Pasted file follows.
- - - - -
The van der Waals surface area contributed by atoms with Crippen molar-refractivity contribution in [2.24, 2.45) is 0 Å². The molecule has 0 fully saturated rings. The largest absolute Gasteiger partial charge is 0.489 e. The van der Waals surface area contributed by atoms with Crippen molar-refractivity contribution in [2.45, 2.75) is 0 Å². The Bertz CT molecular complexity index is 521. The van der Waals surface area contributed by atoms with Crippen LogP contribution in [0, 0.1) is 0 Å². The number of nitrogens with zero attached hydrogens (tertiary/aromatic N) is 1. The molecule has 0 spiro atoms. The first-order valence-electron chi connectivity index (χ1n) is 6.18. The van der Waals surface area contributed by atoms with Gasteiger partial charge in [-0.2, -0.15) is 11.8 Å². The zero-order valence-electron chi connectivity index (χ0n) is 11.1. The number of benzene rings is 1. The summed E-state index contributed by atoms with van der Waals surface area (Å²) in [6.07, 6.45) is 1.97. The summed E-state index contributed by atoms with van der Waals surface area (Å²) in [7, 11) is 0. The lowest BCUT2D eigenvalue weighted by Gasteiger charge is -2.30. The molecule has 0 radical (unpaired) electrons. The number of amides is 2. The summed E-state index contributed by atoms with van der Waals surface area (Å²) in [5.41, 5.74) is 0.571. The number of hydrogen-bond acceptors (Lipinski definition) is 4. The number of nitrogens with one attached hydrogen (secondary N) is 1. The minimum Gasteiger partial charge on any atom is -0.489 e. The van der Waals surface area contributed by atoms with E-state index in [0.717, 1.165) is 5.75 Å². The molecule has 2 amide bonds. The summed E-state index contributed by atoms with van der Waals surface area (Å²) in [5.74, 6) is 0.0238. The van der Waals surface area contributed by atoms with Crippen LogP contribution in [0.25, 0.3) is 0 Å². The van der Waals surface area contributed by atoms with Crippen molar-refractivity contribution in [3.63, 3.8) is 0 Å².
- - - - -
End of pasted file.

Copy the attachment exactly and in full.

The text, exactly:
The van der Waals surface area contributed by atoms with Crippen molar-refractivity contribution in [2.24, 2.45) is 0 Å². The molecule has 0 fully saturated rings. The largest absolute Gasteiger partial charge is 0.489 e. The van der Waals surface area contributed by atoms with Crippen molar-refractivity contribution in [2.45, 2.75) is 0 Å². The Bertz CT molecular complexity index is 521. The van der Waals surface area contributed by atoms with Crippen LogP contribution in [0, 0.1) is 0 Å². The number of nitrogens with zero attached hydrogens (tertiary/aromatic N) is 1. The molecule has 0 spiro atoms. The first-order valence-electron chi connectivity index (χ1n) is 6.18. The van der Waals surface area contributed by atoms with Gasteiger partial charge in [-0.2, -0.15) is 11.8 Å². The zero-order valence-electron chi connectivity index (χ0n) is 11.1. The number of benzene rings is 1. The summed E-state index contributed by atoms with van der Waals surface area (Å²) in [6.07, 6.45) is 1.97. The summed E-state index contributed by atoms with van der Waals surface area (Å²) in [7, 11) is 0. The lowest BCUT2D eigenvalue weighted by Gasteiger charge is -2.30. The molecule has 0 radical (unpaired) electrons. The number of amides is 2. The summed E-state index contributed by atoms with van der Waals surface area (Å²) in [5.41, 5.74) is 0.571. The number of hydrogen-bond acceptors (Lipinski definition) is 4. The number of nitrogens with one attached hydrogen (secondary N) is 1. The minimum Gasteiger partial charge on any atom is -0.489 e. The van der Waals surface area contributed by atoms with E-state index in [0.717, 1.165) is 5.75 Å². The molecule has 2 amide bonds. The summed E-state index contributed by atoms with van der Waals surface area (Å²) in [5.74, 6) is 0.0238. The van der Waals surface area contributed by atoms with Crippen LogP contribution in [0.25, 0.3) is 0 Å². The van der Waals surface area contributed by atoms with Crippen molar-refractivity contribution in [3.63, 3.8) is 0 Å².